• incorporates principles from behaviorism when exploring:

    - reasoning

    - beliefs

    - self reflection

    - interpretation of situation


Social cognitive perspectives1

Social Cognitive Perspectives

Albert Bandura

  • reciprocal determinism

    - behavior, environment, and cognitive

    factors interact to create personality

    Key Processes and Variables

  • observational learning

  • personal control

  • self-efficacy


Reciprocal determinism

Reciprocal Determinism


Social cognitive perspectives2

Social Cognitive Perspectives

Walter Mischel

Situationalism

- behavior and personality vary considerably across context

CAPS Model of Personality

- stability over time rather than across situations

- interconnections among cognitions and emotions affect our behavior


Evaluating social cognitive theory

Evaluating Social Cognitive Theory

Contributions

  • focuses on interactions of individuals with their environments

  • suggests people can control their environment

    Criticisms

  • too concerned with change and the situation

  • ignores the role of biology

  • very specific predictions hinder generalization


Biological perspectives

Biological Perspectives

Personality and the Brain

  • brain damage alters personality

  • brain responses correlate with personality

    Eysenk’s Reticular Activation System Theory

  • extraverts and introverts have different base-line levels of arousal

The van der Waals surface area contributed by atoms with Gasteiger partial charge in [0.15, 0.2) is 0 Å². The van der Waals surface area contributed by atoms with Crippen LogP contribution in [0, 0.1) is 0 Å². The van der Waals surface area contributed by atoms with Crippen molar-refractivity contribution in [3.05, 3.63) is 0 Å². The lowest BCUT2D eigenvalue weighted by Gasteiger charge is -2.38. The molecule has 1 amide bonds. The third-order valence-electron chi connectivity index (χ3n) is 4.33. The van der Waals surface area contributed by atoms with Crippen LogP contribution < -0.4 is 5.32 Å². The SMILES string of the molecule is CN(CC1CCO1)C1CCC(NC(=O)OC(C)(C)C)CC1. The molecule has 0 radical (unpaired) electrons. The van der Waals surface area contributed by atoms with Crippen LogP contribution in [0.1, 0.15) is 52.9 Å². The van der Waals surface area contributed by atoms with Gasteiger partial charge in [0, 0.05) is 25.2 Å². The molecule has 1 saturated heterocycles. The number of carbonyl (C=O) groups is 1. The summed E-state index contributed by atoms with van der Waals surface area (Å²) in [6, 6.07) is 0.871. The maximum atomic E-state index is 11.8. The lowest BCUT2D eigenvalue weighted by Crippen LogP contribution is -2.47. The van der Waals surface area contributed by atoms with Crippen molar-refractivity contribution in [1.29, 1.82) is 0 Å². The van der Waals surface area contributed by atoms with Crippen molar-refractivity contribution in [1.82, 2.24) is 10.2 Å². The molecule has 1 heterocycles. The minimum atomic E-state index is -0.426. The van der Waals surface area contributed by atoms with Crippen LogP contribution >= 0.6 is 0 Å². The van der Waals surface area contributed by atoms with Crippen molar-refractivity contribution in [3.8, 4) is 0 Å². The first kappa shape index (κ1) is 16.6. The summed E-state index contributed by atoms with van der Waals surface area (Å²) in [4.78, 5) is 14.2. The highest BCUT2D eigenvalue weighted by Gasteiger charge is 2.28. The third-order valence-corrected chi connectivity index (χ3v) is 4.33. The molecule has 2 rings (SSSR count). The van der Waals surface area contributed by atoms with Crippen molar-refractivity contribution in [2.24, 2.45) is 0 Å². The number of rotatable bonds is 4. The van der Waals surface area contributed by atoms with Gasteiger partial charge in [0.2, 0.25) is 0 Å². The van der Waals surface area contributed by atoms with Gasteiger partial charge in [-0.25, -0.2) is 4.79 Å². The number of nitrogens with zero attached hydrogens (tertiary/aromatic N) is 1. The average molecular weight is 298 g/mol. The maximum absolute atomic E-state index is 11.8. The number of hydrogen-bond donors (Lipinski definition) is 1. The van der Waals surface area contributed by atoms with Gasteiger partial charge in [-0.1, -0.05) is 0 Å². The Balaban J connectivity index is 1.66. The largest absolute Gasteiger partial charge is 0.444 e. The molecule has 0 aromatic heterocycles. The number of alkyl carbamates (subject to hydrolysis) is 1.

Gray’s Reinforcement Sensitivity Theory

  • behavioral activation system and behavioral inhibition system


Eysenck s ras theory

Eysenck’s RAS Theory

  • Reticular Activating System (RAS)

    • Located in brain stem

    • Plays role in wakefulness or arousal

  • Eysenck’s Theory

    • All share optimal arousal level

    • RAS of extraverts and introverts may differ in baseline levels of arousal, with behaviors aimed at regulating arousal around these baselines

    • But introverts may just be more sensitive to stimuli


Gray s reinforcement sensitivity

Gray’s Reinforcement Sensitivity

  • Behavioral approach system (BAS) and behavioral inhibition system (BIS) underlie personality

  • Differences in sensitivity to rewards and punishers

    • BAS

      • Sensitive to rewards

      • Predisposition to positive emotion

      • Underlies extraversion

    • BIS

      • Sensitive to punishers

      • Predisposition to fear